Newspaper Archive of
Mountain Messenger
Lewisburg, West Virginia
May 24, 1990     Mountain Messenger
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May 24, 1990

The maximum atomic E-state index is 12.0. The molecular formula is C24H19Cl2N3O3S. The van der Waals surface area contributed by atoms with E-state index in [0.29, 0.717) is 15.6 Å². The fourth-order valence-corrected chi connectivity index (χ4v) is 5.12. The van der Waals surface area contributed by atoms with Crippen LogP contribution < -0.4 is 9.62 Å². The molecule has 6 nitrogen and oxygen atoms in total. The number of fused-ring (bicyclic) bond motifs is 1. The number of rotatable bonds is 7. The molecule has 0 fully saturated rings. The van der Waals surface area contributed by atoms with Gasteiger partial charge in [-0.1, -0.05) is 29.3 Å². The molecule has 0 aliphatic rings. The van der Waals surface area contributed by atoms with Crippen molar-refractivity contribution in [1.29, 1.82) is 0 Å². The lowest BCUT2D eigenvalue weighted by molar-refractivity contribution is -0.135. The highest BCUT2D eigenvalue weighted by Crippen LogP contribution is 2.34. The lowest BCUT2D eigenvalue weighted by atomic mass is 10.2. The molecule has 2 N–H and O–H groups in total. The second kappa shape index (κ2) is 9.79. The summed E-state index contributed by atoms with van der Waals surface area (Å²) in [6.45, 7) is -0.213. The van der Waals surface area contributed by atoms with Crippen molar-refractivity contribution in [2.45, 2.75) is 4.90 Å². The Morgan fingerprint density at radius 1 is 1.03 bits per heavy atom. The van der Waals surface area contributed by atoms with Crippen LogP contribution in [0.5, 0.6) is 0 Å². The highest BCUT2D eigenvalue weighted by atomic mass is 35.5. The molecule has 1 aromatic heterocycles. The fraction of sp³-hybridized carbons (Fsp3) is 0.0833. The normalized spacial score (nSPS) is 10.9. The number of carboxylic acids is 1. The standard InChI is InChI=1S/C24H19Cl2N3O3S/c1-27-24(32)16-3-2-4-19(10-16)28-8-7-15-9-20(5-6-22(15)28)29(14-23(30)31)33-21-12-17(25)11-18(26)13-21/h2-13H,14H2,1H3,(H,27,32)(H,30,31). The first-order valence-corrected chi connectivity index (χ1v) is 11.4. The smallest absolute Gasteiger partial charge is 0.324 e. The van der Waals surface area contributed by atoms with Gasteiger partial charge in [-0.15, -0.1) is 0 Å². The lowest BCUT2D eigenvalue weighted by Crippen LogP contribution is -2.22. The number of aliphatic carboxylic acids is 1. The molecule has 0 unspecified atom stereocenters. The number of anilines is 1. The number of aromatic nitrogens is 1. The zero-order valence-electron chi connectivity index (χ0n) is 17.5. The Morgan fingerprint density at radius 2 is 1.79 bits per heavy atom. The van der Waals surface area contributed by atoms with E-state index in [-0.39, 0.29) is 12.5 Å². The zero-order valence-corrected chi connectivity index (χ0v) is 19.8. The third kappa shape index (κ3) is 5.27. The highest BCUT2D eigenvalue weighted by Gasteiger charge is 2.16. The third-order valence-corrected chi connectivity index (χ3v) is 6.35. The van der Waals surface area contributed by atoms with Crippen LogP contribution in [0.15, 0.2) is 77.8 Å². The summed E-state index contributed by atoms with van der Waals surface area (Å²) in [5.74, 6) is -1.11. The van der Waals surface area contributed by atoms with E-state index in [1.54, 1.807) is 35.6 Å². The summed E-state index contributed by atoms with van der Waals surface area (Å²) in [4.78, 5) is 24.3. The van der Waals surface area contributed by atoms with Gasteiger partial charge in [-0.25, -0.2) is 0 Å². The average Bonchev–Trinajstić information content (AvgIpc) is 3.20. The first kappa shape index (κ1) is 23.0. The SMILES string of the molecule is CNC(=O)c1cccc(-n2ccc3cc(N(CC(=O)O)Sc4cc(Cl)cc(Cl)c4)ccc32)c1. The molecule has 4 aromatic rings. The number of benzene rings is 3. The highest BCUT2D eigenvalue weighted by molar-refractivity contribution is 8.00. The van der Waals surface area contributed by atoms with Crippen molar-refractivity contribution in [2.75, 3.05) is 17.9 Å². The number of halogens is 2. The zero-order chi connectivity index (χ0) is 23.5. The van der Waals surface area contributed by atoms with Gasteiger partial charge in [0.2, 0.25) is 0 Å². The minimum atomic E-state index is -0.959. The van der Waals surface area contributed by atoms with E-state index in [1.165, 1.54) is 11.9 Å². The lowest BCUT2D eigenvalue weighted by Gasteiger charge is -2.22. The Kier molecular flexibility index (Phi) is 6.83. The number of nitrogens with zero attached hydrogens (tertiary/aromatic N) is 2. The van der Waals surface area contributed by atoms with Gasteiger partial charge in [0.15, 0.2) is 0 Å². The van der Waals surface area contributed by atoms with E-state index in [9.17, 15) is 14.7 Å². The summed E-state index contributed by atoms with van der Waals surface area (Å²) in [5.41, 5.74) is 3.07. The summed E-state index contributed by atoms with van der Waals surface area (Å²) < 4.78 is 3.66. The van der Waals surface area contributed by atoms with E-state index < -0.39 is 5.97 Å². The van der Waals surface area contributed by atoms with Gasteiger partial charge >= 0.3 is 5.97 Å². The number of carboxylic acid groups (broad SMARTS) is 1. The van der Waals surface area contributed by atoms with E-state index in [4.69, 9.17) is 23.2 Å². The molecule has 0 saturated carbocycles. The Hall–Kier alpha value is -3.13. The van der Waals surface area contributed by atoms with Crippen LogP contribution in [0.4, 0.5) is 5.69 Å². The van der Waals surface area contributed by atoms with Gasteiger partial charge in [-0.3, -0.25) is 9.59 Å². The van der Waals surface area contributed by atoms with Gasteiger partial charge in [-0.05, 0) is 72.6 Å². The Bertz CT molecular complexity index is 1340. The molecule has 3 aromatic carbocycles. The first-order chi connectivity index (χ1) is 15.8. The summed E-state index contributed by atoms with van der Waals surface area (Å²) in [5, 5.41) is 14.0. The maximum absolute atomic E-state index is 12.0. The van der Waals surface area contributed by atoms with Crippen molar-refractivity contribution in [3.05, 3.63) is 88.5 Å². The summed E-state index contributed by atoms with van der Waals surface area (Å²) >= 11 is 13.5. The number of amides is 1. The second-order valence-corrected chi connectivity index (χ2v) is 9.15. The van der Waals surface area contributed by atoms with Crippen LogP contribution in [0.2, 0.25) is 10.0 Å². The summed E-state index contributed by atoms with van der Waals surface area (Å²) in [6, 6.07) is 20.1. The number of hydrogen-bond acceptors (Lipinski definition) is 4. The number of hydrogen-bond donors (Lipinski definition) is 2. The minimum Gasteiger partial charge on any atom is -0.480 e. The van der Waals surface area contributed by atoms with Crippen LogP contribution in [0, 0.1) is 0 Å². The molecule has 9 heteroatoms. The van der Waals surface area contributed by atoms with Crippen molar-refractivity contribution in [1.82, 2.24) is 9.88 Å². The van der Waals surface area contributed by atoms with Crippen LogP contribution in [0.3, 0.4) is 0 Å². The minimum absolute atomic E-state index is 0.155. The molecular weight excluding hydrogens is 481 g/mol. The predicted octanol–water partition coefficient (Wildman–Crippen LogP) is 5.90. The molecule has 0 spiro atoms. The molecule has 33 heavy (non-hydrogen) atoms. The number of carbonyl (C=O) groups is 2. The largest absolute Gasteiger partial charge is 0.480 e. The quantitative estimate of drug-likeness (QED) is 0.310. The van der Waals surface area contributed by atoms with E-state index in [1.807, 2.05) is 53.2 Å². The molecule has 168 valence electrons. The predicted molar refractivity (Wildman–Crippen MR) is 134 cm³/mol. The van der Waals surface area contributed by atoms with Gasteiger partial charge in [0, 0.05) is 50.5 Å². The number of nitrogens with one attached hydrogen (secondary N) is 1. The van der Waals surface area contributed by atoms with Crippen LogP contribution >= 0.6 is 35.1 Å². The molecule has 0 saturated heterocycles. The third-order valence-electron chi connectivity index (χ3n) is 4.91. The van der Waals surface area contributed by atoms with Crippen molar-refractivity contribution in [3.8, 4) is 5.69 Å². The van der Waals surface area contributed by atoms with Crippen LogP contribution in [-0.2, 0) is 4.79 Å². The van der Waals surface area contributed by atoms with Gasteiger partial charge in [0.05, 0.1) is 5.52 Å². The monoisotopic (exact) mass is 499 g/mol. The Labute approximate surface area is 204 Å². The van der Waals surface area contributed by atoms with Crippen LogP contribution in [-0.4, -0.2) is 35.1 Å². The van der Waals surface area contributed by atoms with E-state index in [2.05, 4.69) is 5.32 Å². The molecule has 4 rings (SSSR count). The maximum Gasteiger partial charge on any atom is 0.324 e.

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& Crafts Fair, July 4 t Cedar Lakes, 28th annual Mountain State Craft Fair will begin at 9 a.m. July 4 and continue brough July 8. held for five days each July 4 at Cedar Lakes More than 200 juried ~le and artists make up the of West Virginia arts and Craftsmen will demonstrate lace making, silhouette art, shingle splitting and Hours for the fair are from 9 a.m. to 8 p.m. from opening day through Saturday, July 7 and 9 a.m+ to 6 p.m. on the final day, July 8. Free parking is available. In addition to a+cres of colorful tents housing art and craft exhibits, you can dance with the heritage dancers and listen to Appalachian storytellers spin their tall tales. Musi- cians play their ancestor's tunes on dulcimers, banjos and fiddles. Poppy Day May 26th is American Legion 'Poppy Day." On that day the Ameri- can Legion Auxiliary will be selling poppies on the streets of Lewisburg and vicinity. Colonel John McCrae realized the poppy would be a lasting symbol ot remembrnr~ce to thosa who !oat their lives in all wars when he wrote, "In Flanders fields the poppies blow between the crosses row on row." The Poppy also honors those who returned and fill our Veterans hospitals. Proceeds will go to make , their lives happier ones. River City Sets Crafts Show Sat., May 26---10:00 a.m. II Site located 1 1/2 mi. south of Marlinton Stillwell Road opposite Kramer Lumber Co., Phillip Dean Property TOOLS 10" table saw asst. carpenter tools lumber elec. wire breakers and boxes g torches electric drills saw 3 hp submersible pump with starter S-10 pickup, long bed 8 ft. step ladder HOUSEHOLD GOODS bowl stainless steel sink on Formica top ~ner sofa pool table assorted dishes lights and bulbs ANliQUES Avon car collection liquor bottles [sealed] )iano stool GUNS hn Wayne Commemorative, 30-40 cal., never fired Winchester 38-55 cal., never fired cal. black powder revolver single shot Valiant shotgun 1901 .22 cal. single shot rifle model 94.30-.30 cal. Hale .270 cal. rifle featherweight model 37 12 gauge model 31 12 gauge model 50 12 gauge model .32 cal. H & A revolver cal. Colt official police revolver !R ITEMS TOO NUMEROUS TO MENTION Sale conducted by Quality Auction Service COL. GILBERT A. JACK, Auctioneer #314 Cash Not ~onsible for accidents 799-4800 The Ronceverte River Festival Arts and Crafts Show will be held in the old Mac'Queen Building in down- town Ronceverte with limited outside spaces available on a first come - first serve basis. Vendors will be allotted 10x8 foot spaces. There will be no admission charge to shoppers. For more information call Linda Dolan, 645-4868. --"-"--Southern Phot, 2-11x14s 4 - 8xl0s "- 4- 5 x 7s 32-WALLETS 16 -GIANT WALLETS RITE AID PHARMACY Battleground Shopping Center Rt. 92, White Sulphur Springs Wed. May 30 2:00 pro-7:00 pm Portraits Delivered Mon. June 18 9:00 am ti110:00 am _ I L /\ ,I '\ N 0 AN EXTRA.SPECIAL ONE-DAY+EVENT YOU'WON'T WANT TO MISS! .:: i." !.+ : ::.i !.' .+.::: .. / MISS THIS! I 0% in our from June 2nd A Hol DOG & COLA FOR cOME bY AND REGISTER TO 208 S. Court Slreel W.Ve. 24901 HOURS: MON.-SAT 9 AM - 6 PM PHONE: 645-3121 IB an in The Mountain Messenger, Thursday, May 24, 1990 11A Priscilla Maren Child's Fear Of Dogs Can Be Overcome A reader wrote me about her four-year-old son, who is terrified of dogs, any dogs. If he even thinks he hears a dog's collar jingling, he freezes in terror. This started about a year ago when he was knocked down by a big dog. Fear of dogs is not uncommon among children who have been frightened or hurt by a dog. This fear can linger for years, but parents can help a child overcome it. Fearful- ness of this kind can't be overcome by reasoning or common sense. Rather, the child's feelings have to be changed. I would advise this mother to keep in mind the following sugges- tions, and to try them whenever the opportunity arises: Respect your child's feelings about dogs, and if he asks you to hold his hand or to go the long way around when passing by a dog, do as he asks. Be casual about it and matter-of-fact. Don't make an issue of it and don't be in a hurry for him to get over his fear. It takes time. Whenever you get a chance, watch dogs or puppies playing when you are with your child. But don't try to get him to go any closer than he wants to. Make up stories about dogs. You can begin: "Once upon a time in a land far away there was a dog." Then ask your child whether it was a big dog or a little dog, and what it looked like. Repeat his description of the dog and continue the story: "The dog was walking along, and who else was walking along?" Let your child make the story develop according to his imagination. You pull it together into a story. After- wards he might enjoy drawing a pic- ture to illustrate the story. Play with your child with a toy dog -- in the sand box, at the beach, or right in your living room. Make the dog disappear by burying it in the sand or under a sofa cush- ion. Pull it out and let him do it him- self. Ask him if the dog is going to scare anyone, then play along with his ideas, letting him take the lead. The purpose of the stories and of this kind of play is to put the child in a situation in which he has control. When dogs have frightened him, he has felt helpless. Now, in play, he can make the dog bite, or not bite. he can punish the dog if he wants to, he can knock the dog down or bite it -- whatever he thinks up, he can make it happen in play. Encourage him to play out the scenarios he thinks up, and to do it again and again over a period of days or weeks, until he is no longer interested. The feelings he gets of being in charge of the situation will counteract the feelings of being helpless and overwhelmed that he experienced when he was fright- ilm,,ll I+ f The best.things in the Greater | Greenbner Valley are free... | Including ....... The Mountain MessengerJ MEMORIAL DAY SALE STORE- WIDE I to off Starts May 25th thru May 28th CARRIAGE HILL SHOP 219 E. Washington Street, Lewisburg, W.Va. 24901 304/645-7600 or 1-800-777-7125 ened by dogs. Gradually his fearful- ness should become less and tess. After a while, it might be time to consider getting a puppy. Something To Do Get some large sheets of paper and some crayons or colored chalk or fingerpaint. Play a record that you like or turn on the radio to some music you like, and let yo+ur hands and arms "dance" on the paper, making swirls and rhythmic lines. Don't try to draw a picture. Just move with the music, letting the crayons, chalk or paint make pat- terns according to how you are mov- ing. Something To Make" Save ~ of those plastic bas- kets that berries come in+ Get some bright colored heavy yarn hair-ties, and show your child how to weave the yarn in and out of the holes in the strawberry basket. It isn't neces- sary to do a perfect job of weaving for the basket to look festi,Je. When your child has finished weaving, make a handle for the basket out of a doubled piece of the yarn. If you can't find the yarn hair-ties, just use regular yarn doubled and strung through the eye of a safety pin. Durbin Days: 11-- The small mountain town of Durbin will once again host an event of "Old Fashioned Fun in the Moun- tains" July 11 through 14. Opening ceremonies will be at noon July 11 at the Fire House fol- lowed by musical entertainment in- cluding "Gunshi," "Buffalo Chips," the "Black Mountain Bluegrass Boys" and d.j. music. A pet show, bingo and horseshoe pitching will be highlights on July 11. J~Jly 12 will be the day to take your bicycle and walking shoes for the bike race and cakewalk. Hot air bat- loon rides, parade and square dance will be held July 13. And on July 14 the marathon, antique car show, parade, drum and fife concert, bingo, and fireworks will be featured. Museum tours, crafts, a flea mar- ket and exhibits will be held daily along with a carnival starting at 6 p.m. each evening. Call 1-800-336-7009 for more in formation. ,,..+ i, ii ,i i i WHAT YOU DO IS NEWS TO US (AND ABOUT 50,000 OTHER FOL KS) CONTACT THE MOUNTAIN MESSENGER WITH YOUR NEWS 647-5724 122 North Court Sytreet Lewisburg 24901 II Your Savings May Price '82 Buick .,v,ER. cOU.E driver power seat+ v,nyl top, power windows & cIoor locks, 50,800 miles ............ $2,800 $4,800 '83 Caprice ?0?'+r', t+"'Id ,,.a!+ $1 .400 $3,200 '84 Olds Cutlass +door, a,, cued, powe, w+odow, AM/FM Speed control ................... ,800 $3,100 '83 Chevy 810 a!r+ ??,'d $2,700 $4,800 '84 Olds Delta 88 .door+w,rew.ee, covers, .r,+r power sea,, speed ooo..o. ..0oo ,+,',+,us $2.700 $5.200 '85 Olds Ciera +'" Braugham pkg, auto. calculator, ETR AM/ I~O nnn FMlCassette, speed control, power door locks .... %13f.,.,tJ~,~./~ $4,800 '86 Chrysler NEW YORKER, +door, dualpower seats, Landau vinyl top, ETR AMlFMlCassette .............. :$2,000 $6,900 '86 Pontiac Gran Prix OOU. w,rewhee, oove.s.,r cood, Lanoa v++ top,. w+dows.+,. ,800 $6,900 '86 Ford Bronco 50,,,reV. e+ne,.oto ,raos,..,e4 FMIStereo, exterior decor graphics ......... %O. ,900 $8,600 '86 Buick LeSabre COUPE, driver power seat, touohaircon. PJ Ot"t/' limited trim, wire wheel covers ......... %gl~,~-t,,/1~,/ $5,300 '88 Jeep Grand Wagoneer Leather Seats, Dual Power Seats, aluminum wheels, 154,000 miles, new paint, dark blue. Retail Book Price May Cash Savings Your Price $12,575 4,075 '86 Olds Delta 88+`+''.'+'w"ee's'+r+pwersea', Braughar~ eq~ipR, ~lack .... ' ' ........... $2,200 $6,700 '86 Dodge Diplomat 4door, driverpowerseat."SE"pkg,( rJ r.=/'~t'~ power windows, door 'OCS" spdI Ont. ~ = ,~ ~ $5,900 '86 Buick Skylark ' door 0,.er e+e nnn speed control, 2-tone, limited trim ........ %O~-,V~./V $6,600 Ask About Our Mechanical Repair Protection Plan and Our On-The Spot Financing Capability. 1 Mile South of 1-64 -- Lewisburg, WV -- 645-2424 "56 Years Proud Because Our Promises Made Were Kept"